Support blooms for those with dementia
Roses and Daises are not only beautiful flowers and a fitting symbol of spring, but they are also supporting residents living with dementia at Bupa Aged Care in Roseville.
To the untrained eye, ‘Ikebana’ may seem like just a few flowers in a bowl. But a modern iteration of the traditional Japanese art form has had an amazing impact on the home according to the Recreational Activities Officer, Anna Timbang.
“Ikebana has been practiced for more than six hundred years and is an empowering form of self-expression for our residents who are living with dementia, they respond well and have shown improvements in their mood after a session,” Ms Timbang said.
A point which was reaffirmed by Bupa’s Head of Dementia Services, Margaret Ryan who said the innocuous nature of flower arranging provides an opportunity for socialising and a great initiative being run throughout Dementia Awareness Month.
“Interacting with flowers is a stimulative experience. A person living with a memory-loss condition may enjoy activities even if they do not remember them. What is important is that the moment is enjoyed, even though the experience may be soon forgotten, the sense of wellbeing and the positive feelings generated will be retained longer,” Ms Ryan said.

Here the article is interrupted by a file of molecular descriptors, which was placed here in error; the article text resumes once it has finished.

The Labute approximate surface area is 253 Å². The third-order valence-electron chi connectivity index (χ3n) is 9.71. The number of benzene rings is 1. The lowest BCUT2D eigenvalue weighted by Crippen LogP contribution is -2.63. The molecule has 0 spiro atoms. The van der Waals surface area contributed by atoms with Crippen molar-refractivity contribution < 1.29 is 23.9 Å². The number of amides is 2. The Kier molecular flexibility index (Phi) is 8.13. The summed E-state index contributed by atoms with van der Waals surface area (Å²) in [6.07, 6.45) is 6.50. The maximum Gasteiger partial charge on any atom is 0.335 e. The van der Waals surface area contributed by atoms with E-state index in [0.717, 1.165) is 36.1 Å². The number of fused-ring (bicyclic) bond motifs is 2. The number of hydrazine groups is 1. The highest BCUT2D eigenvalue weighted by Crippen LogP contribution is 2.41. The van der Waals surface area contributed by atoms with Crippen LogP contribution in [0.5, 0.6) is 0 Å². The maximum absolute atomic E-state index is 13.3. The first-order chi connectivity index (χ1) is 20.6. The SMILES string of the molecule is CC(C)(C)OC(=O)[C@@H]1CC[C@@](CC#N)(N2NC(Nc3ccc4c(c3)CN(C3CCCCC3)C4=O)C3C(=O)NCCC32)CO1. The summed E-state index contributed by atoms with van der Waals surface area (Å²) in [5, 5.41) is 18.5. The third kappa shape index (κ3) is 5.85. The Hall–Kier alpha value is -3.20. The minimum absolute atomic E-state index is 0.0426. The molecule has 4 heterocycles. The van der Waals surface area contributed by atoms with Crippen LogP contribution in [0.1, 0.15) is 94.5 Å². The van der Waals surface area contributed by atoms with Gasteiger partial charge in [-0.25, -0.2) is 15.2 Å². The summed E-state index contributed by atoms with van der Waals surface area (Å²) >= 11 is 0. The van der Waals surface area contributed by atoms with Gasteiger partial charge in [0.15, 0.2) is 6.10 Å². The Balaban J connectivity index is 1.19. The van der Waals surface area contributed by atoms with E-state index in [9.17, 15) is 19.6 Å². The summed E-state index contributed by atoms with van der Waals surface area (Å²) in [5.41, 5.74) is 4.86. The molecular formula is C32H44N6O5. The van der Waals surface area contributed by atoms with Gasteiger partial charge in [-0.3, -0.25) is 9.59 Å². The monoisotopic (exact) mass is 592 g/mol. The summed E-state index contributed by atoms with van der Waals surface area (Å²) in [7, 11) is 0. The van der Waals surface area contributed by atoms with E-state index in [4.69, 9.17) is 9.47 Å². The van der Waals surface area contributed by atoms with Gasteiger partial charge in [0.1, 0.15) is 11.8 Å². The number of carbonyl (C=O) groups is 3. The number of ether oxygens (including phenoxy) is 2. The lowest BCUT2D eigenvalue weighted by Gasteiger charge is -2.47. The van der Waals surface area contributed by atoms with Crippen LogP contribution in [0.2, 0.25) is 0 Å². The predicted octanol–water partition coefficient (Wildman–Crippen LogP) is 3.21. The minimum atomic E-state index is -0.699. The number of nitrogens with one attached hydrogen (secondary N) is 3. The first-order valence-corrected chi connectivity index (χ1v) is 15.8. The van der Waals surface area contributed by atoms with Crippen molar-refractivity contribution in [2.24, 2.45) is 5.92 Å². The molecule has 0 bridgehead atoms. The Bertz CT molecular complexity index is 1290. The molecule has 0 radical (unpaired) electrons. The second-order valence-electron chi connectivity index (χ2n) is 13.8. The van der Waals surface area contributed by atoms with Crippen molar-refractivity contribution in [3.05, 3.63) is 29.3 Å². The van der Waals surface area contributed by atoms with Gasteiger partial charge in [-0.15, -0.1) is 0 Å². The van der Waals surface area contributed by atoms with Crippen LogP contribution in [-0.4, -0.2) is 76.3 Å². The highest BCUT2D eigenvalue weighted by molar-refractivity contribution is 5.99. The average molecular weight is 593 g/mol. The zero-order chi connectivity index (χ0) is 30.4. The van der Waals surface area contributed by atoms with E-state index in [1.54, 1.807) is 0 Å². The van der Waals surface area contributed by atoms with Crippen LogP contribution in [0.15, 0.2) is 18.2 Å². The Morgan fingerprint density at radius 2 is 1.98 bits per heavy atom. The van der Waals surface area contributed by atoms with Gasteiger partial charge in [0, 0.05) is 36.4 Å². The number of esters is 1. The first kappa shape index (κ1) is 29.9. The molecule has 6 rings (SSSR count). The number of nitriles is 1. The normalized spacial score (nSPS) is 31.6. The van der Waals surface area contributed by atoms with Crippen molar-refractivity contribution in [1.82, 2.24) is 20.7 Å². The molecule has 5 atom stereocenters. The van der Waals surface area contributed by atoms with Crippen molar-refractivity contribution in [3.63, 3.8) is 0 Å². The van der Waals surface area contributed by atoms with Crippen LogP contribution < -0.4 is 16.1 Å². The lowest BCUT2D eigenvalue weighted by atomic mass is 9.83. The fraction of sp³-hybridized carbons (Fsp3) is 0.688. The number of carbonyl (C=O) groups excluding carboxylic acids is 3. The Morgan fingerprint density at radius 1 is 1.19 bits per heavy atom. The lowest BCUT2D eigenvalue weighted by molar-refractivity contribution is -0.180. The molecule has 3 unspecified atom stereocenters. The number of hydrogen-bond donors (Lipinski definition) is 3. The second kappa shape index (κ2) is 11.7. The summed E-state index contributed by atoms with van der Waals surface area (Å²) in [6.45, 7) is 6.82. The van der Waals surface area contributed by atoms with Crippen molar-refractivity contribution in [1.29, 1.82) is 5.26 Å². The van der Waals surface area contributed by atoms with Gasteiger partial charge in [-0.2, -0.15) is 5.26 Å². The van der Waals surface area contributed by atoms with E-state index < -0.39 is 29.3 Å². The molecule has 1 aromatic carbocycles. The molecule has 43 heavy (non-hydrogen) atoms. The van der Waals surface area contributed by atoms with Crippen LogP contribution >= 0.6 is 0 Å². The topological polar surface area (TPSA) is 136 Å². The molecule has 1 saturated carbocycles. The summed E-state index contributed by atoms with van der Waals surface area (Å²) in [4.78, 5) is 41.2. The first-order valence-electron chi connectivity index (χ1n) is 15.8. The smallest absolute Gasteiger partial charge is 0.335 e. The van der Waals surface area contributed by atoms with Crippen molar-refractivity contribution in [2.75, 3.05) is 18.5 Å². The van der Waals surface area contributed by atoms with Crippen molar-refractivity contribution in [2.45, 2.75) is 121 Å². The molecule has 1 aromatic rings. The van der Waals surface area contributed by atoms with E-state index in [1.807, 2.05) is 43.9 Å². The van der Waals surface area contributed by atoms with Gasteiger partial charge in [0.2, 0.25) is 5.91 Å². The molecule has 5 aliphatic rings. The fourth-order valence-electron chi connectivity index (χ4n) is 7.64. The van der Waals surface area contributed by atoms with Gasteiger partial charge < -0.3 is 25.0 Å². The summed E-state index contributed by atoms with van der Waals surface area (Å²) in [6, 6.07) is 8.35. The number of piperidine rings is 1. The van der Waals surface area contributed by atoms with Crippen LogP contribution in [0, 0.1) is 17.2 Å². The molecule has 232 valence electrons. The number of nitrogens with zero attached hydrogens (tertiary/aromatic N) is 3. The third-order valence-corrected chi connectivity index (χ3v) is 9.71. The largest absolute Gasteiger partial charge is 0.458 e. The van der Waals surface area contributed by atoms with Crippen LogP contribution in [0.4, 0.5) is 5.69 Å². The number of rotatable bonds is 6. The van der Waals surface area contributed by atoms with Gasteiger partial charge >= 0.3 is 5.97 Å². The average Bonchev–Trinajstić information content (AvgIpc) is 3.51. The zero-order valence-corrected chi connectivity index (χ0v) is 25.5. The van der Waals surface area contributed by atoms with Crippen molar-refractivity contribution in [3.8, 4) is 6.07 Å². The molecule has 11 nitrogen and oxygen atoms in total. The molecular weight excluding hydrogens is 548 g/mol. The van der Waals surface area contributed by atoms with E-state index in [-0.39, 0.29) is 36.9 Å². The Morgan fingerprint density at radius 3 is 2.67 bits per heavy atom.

Partaking in group activities can be both engaging and satisfying even when language and processing skills are diminished by dementia.
“Flower arranging is simple, provides cognitive and sensory stimulation, can help preserve motor skills, and instils a sense of ownership, independence and accomplishment which is great for our residents living with dementia,” she said.
Loreto Kirribilli year 10 student, Isabella Rubina who volunteers at the home said the sessions have been just as beneficial for her as they have been for the residents.
Not everybody in the home has family around, so it has been nice to be able to come out and socialise with them, especially because my grandparents are no longer with me so these visits give both of us something to look forward to.
“My grandfather had dementia, so I am familiar with disease. Volunteering at the home has been an eye opening experience and reminded me to continue being more compassionate,” she said.